Even without freshly baked goods in arm’s reach, if you vividly imagine their smell you’re more likely to be overweight, says a new study.
To better understand food cravings, researchers presented their findings at the Annual Meeting of the Society for the Study of Ingestive Behavior. Researchers believed that one’s ability to imagine odors could be strongly linked to food cravings and the longevity of cravings. The study was based on Kavanagh’s Elaborated Intrusion Theory of Desire, which suggests cravings can be triggered by the senses – through, smell and sight.
Participants in the study were asked to imagine food and non-food items visually along with their odor. They were requested to document their results in a questionnaire. The researchers found those who could vividly describe odors in both food and non-food items were more likely to have a greater body mass index.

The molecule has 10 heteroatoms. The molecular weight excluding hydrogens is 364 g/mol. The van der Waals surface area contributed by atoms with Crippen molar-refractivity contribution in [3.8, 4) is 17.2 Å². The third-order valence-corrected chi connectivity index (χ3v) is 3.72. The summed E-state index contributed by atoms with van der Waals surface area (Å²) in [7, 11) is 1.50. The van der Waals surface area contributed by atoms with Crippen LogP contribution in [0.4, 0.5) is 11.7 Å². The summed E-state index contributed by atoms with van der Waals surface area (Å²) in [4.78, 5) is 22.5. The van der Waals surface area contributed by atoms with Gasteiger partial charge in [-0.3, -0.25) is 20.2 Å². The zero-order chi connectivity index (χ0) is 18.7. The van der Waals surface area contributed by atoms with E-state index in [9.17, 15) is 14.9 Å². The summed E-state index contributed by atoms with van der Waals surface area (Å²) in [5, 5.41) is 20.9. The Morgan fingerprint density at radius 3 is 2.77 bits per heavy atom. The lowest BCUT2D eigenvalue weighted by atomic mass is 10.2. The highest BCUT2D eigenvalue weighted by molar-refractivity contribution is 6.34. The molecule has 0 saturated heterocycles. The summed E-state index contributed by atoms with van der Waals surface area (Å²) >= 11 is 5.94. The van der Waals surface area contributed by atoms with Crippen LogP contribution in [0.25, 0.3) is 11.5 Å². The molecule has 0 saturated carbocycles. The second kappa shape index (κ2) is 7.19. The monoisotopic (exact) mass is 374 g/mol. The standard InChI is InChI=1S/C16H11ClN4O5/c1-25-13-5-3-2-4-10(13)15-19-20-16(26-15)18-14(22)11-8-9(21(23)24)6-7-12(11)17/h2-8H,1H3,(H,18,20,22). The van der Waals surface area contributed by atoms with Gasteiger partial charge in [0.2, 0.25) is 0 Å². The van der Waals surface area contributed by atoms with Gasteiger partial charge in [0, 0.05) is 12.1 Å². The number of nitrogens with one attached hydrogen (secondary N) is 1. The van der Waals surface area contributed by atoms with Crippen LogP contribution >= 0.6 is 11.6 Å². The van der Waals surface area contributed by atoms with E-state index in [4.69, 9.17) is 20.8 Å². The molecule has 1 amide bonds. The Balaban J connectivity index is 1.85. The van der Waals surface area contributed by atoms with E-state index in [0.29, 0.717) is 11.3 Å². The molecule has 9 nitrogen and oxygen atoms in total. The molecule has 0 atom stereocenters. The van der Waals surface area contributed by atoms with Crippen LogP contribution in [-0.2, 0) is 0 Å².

While previous studies have found that food cravings are higher among those who are obese, this is the first study to link the participants ability to imagine odor with being overweight.
Researchers suggest individual approaches to identify one’s factors for weight gain is required to combat obesity.